"Then the recovery started and it was pretty mentally tough, because it was not like to just come back from a knee injury since also this sepsis thing happened and I was fighting so much and I always had the feeling to climb up and get pulled down again. I was pretty tired of fighting during that time, I was super low mentally and physically. It took time the whole last winter to recover from that and I tried to ski a bit in the spring and that didn't work at all. We tried some injections to get the cartilage better but at that point I thought "Okay, that was it" because my knee was hurting with every step, didn't matter if I was walking on the street or training. But I think it just needed time and it got better with every injection, I worked hard and back skiing in late August felt quite good. Since then I've been back racing and it's really a super weird journey. It happened a lot and I'm super proud of me being back skiing and how I fought for it. Nobody knows how bad it really was a lot of times, so I'm very happy and proud standing up in the start gate right now. I'm happy but I know, it's still a long way back."

What was the hardest part of the whole journey and did you think about ending your career for good?

"The hardest part of this whole journey was for sure that it just happened so much during that time. I was fighting so much to climb pack, get better and got pulled back down to the rock bottom. Then climbing again and back to the bottom, so it happened all in all about 4 times. Of course the knee injury and the sepsis were an unlucky thing, but it was pretty tough to accept it. I just thought "I've been through enough now, just let me breathe a little bit". But there hasn't been one single time for breathing these years, it just has been about fighting every day and that was definitely the toughest part."

Can you take anything good from the injury?

"Yeah, for sure. You grow as a person, especially in the beginning you learn a lot. You learn how to go through things and learn how to get different perspectives. Everything you felt annoyed about before got so small afterwards, so for sure you get more chilled about some things and take them easier as you see the bigger picture. For example to be back now but not where I wanna be and I would be Lisa from four years ago, I would be crying every single day. But now I know where I've been through and that helps me to handle this situation in a better way. I'm also super different as a person, these four years changed me a lot. I'm not gonna say in a bad way, but for sure it killed me a little but. It changed me in many good ways, but also in some bad ways."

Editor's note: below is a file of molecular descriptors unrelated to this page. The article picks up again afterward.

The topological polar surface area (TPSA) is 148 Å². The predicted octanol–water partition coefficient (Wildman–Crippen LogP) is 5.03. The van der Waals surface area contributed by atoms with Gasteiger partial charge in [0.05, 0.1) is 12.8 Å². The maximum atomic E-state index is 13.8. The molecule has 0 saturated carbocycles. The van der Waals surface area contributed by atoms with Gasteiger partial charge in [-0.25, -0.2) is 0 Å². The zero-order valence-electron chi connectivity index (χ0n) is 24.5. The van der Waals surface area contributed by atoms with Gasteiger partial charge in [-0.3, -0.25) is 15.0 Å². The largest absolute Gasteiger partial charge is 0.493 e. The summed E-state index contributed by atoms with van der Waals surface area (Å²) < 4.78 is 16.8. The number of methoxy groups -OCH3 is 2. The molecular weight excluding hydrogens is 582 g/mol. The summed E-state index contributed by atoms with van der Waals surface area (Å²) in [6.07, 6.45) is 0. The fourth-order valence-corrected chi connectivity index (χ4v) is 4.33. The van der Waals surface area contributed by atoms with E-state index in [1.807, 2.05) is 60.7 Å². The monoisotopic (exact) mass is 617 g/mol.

What advice would you give to other young athletes who are set back by a serious injury?

"An advice I would give is for sure to try to be where you are. There were a lot of days I was only focusing hour by hour, day by day, because it was very difficult to think about the big picture and for example when you will be back on skis. It's a very long time, so in this situation I tried to work with short term goals like "This week I'll try to walk" or "Or this week I'll do my first squat". To watch further would have made it too hard, I think.
And I tried to enjoy other things in live. It was not that easy the first time, but I tried to do different things and to step out of the skiing bubble. It made it much easier because otherwise it would have been just negative, thinking about the rehab 24/7 for months. To step out of the bubble and to spend time with friends or whatever made it way more bearable"

What are your plans for your comeback on the World Cup and the coming months and years?

"My goal for the World Cup and the races in the future is for sure to be back where I was like four years ago, aiming for a Top 10 result. But it's hard to say when, I'll try to be kind to myself and to do whatever I can every day and then we'll see, how much time I'll need. It's hard to plan when you've been this injured, so I just try to do my best to be fast again."

Thank you very much for the interview and the greatest respect for your performance, Lisa! We wish you an injury-free season and fast races!

Lisa Hörnblad uses

RC4 Podium RD 150

RC4 Podium RD 150